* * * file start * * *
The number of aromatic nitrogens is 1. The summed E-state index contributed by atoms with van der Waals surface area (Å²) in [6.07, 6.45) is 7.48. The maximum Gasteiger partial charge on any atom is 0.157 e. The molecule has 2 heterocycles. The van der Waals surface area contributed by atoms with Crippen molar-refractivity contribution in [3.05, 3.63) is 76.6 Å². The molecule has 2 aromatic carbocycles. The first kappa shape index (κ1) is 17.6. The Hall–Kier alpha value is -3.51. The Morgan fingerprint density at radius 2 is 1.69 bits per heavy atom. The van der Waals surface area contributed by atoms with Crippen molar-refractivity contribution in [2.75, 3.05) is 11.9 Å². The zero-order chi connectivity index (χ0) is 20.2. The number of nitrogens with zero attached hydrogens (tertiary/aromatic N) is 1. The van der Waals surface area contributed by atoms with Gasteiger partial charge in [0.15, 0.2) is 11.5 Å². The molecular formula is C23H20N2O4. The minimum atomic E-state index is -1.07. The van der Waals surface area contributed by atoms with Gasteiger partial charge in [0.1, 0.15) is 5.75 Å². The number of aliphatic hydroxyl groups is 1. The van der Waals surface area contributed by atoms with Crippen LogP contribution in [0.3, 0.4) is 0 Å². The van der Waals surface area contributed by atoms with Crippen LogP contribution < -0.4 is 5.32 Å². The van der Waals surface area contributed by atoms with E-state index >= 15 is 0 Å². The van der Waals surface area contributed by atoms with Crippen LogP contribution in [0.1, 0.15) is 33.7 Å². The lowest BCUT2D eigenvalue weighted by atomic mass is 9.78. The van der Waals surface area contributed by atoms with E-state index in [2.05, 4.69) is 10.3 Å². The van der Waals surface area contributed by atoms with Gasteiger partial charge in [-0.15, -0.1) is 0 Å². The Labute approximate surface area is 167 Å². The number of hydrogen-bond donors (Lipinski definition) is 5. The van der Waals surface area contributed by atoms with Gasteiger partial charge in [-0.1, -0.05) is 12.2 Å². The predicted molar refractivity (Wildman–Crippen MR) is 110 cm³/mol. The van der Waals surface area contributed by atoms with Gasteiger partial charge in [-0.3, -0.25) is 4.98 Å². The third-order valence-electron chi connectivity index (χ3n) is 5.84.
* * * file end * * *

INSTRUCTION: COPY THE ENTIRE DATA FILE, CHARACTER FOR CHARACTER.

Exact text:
The number of aromatic nitrogens is 1. The summed E-state index contributed by atoms with van der Waals surface area (Å²) in [6.07, 6.45) is 7.48. The maximum Gasteiger partial charge on any atom is 0.157 e. The molecule has 2 heterocycles. The van der Waals surface area contributed by atoms with Crippen molar-refractivity contribution in [3.05, 3.63) is 76.6 Å². The molecule has 2 aromatic carbocycles. The first kappa shape index (κ1) is 17.6. The Hall–Kier alpha value is -3.51. The Morgan fingerprint density at radius 2 is 1.69 bits per heavy atom. The van der Waals surface area contributed by atoms with Crippen molar-refractivity contribution in [2.75, 3.05) is 11.9 Å². The zero-order chi connectivity index (χ0) is 20.2. The number of nitrogens with zero attached hydrogens (tertiary/aromatic N) is 1. The van der Waals surface area contributed by atoms with Gasteiger partial charge in [0.15, 0.2) is 11.5 Å². The molecular formula is C23H20N2O4. The minimum atomic E-state index is -1.07. The van der Waals surface area contributed by atoms with Gasteiger partial charge in [0.1, 0.15) is 5.75 Å². The number of aliphatic hydroxyl groups is 1. The van der Waals surface area contributed by atoms with Crippen LogP contribution in [0.3, 0.4) is 0 Å². The van der Waals surface area contributed by atoms with Crippen LogP contribution < -0.4 is 5.32 Å². The van der Waals surface area contributed by atoms with E-state index >= 15 is 0 Å². The van der Waals surface area contributed by atoms with Crippen LogP contribution in [0.1, 0.15) is 33.7 Å². The lowest BCUT2D eigenvalue weighted by atomic mass is 9.78. The van der Waals surface area contributed by atoms with E-state index in [2.05, 4.69) is 10.3 Å². The van der Waals surface area contributed by atoms with Gasteiger partial charge in [-0.15, -0.1) is 0 Å². The Labute approximate surface area is 167 Å². The number of hydrogen-bond donors (Lipinski definition) is 5. The van der Waals surface area contributed by atoms with Gasteiger partial charge in [-0.1, -0.05) is 12.2 Å². The predicted molar refractivity (Wildman–Crippen MR) is 110 cm³/mol. The van der Waals surface area contributed by atoms with Gasteiger partial charge in [-0.3, -0.25) is 4.98 Å². The third-order valence-electron chi connectivity index (χ3n) is 5.84.